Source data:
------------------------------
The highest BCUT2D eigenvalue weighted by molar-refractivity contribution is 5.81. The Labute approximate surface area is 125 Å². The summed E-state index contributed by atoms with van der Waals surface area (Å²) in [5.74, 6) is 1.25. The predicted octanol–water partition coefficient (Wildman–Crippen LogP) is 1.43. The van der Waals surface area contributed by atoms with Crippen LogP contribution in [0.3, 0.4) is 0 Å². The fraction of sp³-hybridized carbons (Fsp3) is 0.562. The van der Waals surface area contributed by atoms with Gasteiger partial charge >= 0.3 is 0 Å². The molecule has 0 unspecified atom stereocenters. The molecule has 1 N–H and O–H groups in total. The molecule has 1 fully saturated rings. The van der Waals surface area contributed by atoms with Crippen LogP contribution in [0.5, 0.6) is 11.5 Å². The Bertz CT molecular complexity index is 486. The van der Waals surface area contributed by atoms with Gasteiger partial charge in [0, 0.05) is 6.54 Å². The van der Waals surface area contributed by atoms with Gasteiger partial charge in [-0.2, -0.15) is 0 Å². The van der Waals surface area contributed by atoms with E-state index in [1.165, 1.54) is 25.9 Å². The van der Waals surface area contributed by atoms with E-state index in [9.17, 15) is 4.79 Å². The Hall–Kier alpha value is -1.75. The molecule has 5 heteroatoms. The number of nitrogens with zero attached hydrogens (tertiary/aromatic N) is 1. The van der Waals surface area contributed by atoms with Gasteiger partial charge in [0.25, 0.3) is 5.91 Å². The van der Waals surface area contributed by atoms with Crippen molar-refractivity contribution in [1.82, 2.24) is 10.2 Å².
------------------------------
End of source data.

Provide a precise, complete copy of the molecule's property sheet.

The highest BCUT2D eigenvalue weighted by molar-refractivity contribution is 5.81. The Labute approximate surface area is 125 Å². The summed E-state index contributed by atoms with van der Waals surface area (Å²) in [5.74, 6) is 1.25. The predicted octanol–water partition coefficient (Wildman–Crippen LogP) is 1.43. The van der Waals surface area contributed by atoms with Crippen LogP contribution in [0.3, 0.4) is 0 Å². The fraction of sp³-hybridized carbons (Fsp3) is 0.562. The van der Waals surface area contributed by atoms with Gasteiger partial charge >= 0.3 is 0 Å². The molecule has 0 unspecified atom stereocenters. The molecule has 1 N–H and O–H groups in total. The molecule has 1 fully saturated rings. The van der Waals surface area contributed by atoms with Crippen LogP contribution in [0.5, 0.6) is 11.5 Å². The Bertz CT molecular complexity index is 486. The van der Waals surface area contributed by atoms with Gasteiger partial charge in [0, 0.05) is 6.54 Å². The van der Waals surface area contributed by atoms with Gasteiger partial charge in [-0.2, -0.15) is 0 Å². The van der Waals surface area contributed by atoms with E-state index in [1.165, 1.54) is 25.9 Å². The van der Waals surface area contributed by atoms with E-state index in [9.17, 15) is 4.79 Å². The Hall–Kier alpha value is -1.75. The molecule has 5 heteroatoms. The number of nitrogens with zero attached hydrogens (tertiary/aromatic N) is 1. The van der Waals surface area contributed by atoms with Gasteiger partial charge in [0.25, 0.3) is 5.91 Å². The van der Waals surface area contributed by atoms with Crippen molar-refractivity contribution in [1.82, 2.24) is 10.2 Å².